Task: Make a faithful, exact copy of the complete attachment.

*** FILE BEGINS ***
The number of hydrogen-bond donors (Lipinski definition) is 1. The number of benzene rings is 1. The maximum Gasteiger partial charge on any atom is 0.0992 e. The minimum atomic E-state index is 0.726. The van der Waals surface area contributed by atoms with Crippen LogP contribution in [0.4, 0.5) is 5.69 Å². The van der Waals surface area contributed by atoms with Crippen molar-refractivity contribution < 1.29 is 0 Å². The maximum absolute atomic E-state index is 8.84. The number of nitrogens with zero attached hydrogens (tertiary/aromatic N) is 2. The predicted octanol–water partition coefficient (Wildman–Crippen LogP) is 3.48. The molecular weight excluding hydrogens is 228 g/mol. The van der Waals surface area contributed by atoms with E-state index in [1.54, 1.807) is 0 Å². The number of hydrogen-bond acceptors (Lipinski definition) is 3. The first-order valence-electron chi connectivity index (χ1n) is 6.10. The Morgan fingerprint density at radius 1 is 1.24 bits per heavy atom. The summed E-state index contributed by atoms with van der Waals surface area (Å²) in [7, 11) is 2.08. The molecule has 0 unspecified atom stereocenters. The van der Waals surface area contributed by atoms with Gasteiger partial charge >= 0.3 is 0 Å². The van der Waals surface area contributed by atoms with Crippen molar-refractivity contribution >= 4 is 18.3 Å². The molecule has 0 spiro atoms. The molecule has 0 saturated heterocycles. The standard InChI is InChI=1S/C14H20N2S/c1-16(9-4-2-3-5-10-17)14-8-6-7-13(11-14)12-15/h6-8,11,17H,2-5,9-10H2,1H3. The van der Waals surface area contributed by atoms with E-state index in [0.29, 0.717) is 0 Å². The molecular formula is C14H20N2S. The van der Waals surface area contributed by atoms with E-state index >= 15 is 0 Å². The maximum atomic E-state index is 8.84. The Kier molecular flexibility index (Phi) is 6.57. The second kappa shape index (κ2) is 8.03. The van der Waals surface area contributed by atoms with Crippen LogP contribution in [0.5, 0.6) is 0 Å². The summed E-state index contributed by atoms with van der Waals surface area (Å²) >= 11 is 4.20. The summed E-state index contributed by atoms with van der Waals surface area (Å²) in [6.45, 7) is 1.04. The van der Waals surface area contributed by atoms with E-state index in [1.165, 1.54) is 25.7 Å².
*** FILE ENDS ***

The number of hydrogen-bond donors (Lipinski definition) is 1. The number of benzene rings is 1. The maximum Gasteiger partial charge on any atom is 0.0992 e. The minimum atomic E-state index is 0.726. The van der Waals surface area contributed by atoms with Crippen LogP contribution in [0.4, 0.5) is 5.69 Å². The van der Waals surface area contributed by atoms with Crippen molar-refractivity contribution < 1.29 is 0 Å². The maximum absolute atomic E-state index is 8.84. The number of nitrogens with zero attached hydrogens (tertiary/aromatic N) is 2. The predicted octanol–water partition coefficient (Wildman–Crippen LogP) is 3.48. The molecular weight excluding hydrogens is 228 g/mol. The van der Waals surface area contributed by atoms with E-state index in [1.54, 1.807) is 0 Å². The number of hydrogen-bond acceptors (Lipinski definition) is 3. The first-order valence-electron chi connectivity index (χ1n) is 6.10. The Morgan fingerprint density at radius 1 is 1.24 bits per heavy atom. The summed E-state index contributed by atoms with van der Waals surface area (Å²) in [7, 11) is 2.08. The molecule has 0 unspecified atom stereocenters. The van der Waals surface area contributed by atoms with Gasteiger partial charge >= 0.3 is 0 Å². The van der Waals surface area contributed by atoms with Crippen molar-refractivity contribution >= 4 is 18.3 Å². The molecule has 0 spiro atoms. The molecule has 0 saturated heterocycles. The standard InChI is InChI=1S/C14H20N2S/c1-16(9-4-2-3-5-10-17)14-8-6-7-13(11-14)12-15/h6-8,11,17H,2-5,9-10H2,1H3. The van der Waals surface area contributed by atoms with E-state index in [0.29, 0.717) is 0 Å². The molecular formula is C14H20N2S. The van der Waals surface area contributed by atoms with E-state index >= 15 is 0 Å². The maximum atomic E-state index is 8.84. The Kier molecular flexibility index (Phi) is 6.57. The second kappa shape index (κ2) is 8.03. The van der Waals surface area contributed by atoms with Crippen LogP contribution in [0.5, 0.6) is 0 Å². The summed E-state index contributed by atoms with van der Waals surface area (Å²) >= 11 is 4.20. The summed E-state index contributed by atoms with van der Waals surface area (Å²) in [6.45, 7) is 1.04. The van der Waals surface area contributed by atoms with E-state index in [1.165, 1.54) is 25.7 Å².